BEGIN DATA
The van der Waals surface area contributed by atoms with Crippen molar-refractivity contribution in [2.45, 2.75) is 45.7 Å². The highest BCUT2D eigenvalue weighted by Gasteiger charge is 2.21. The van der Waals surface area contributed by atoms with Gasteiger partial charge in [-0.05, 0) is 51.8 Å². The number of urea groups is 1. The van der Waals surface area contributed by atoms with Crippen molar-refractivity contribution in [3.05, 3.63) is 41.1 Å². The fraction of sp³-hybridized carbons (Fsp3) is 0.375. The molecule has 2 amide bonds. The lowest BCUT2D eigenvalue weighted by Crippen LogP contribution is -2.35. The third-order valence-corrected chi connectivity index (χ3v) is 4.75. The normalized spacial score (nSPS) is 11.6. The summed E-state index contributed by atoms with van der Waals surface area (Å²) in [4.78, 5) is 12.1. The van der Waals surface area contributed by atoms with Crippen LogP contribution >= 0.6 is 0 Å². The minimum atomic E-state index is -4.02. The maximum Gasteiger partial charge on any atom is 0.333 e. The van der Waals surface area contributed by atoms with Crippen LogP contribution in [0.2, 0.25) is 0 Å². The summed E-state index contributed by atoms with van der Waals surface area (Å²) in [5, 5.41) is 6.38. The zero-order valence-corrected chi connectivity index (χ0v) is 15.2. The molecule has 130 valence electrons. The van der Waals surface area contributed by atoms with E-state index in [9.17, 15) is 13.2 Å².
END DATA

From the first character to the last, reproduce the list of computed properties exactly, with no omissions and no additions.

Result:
The van der Waals surface area contributed by atoms with Crippen molar-refractivity contribution in [2.45, 2.75) is 45.7 Å². The highest BCUT2D eigenvalue weighted by Gasteiger charge is 2.21. The van der Waals surface area contributed by atoms with Gasteiger partial charge in [-0.05, 0) is 51.8 Å². The number of urea groups is 1. The van der Waals surface area contributed by atoms with Crippen molar-refractivity contribution in [3.05, 3.63) is 41.1 Å². The fraction of sp³-hybridized carbons (Fsp3) is 0.375. The molecule has 2 amide bonds. The lowest BCUT2D eigenvalue weighted by Crippen LogP contribution is -2.35. The third-order valence-corrected chi connectivity index (χ3v) is 4.75. The normalized spacial score (nSPS) is 11.6. The summed E-state index contributed by atoms with van der Waals surface area (Å²) in [4.78, 5) is 12.1. The van der Waals surface area contributed by atoms with Crippen LogP contribution >= 0.6 is 0 Å². The minimum atomic E-state index is -4.02. The maximum Gasteiger partial charge on any atom is 0.333 e. The van der Waals surface area contributed by atoms with Crippen LogP contribution in [0.2, 0.25) is 0 Å². The summed E-state index contributed by atoms with van der Waals surface area (Å²) in [5, 5.41) is 6.38. The zero-order valence-corrected chi connectivity index (χ0v) is 15.2. The molecule has 130 valence electrons. The van der Waals surface area contributed by atoms with E-state index in [9.17, 15) is 13.2 Å².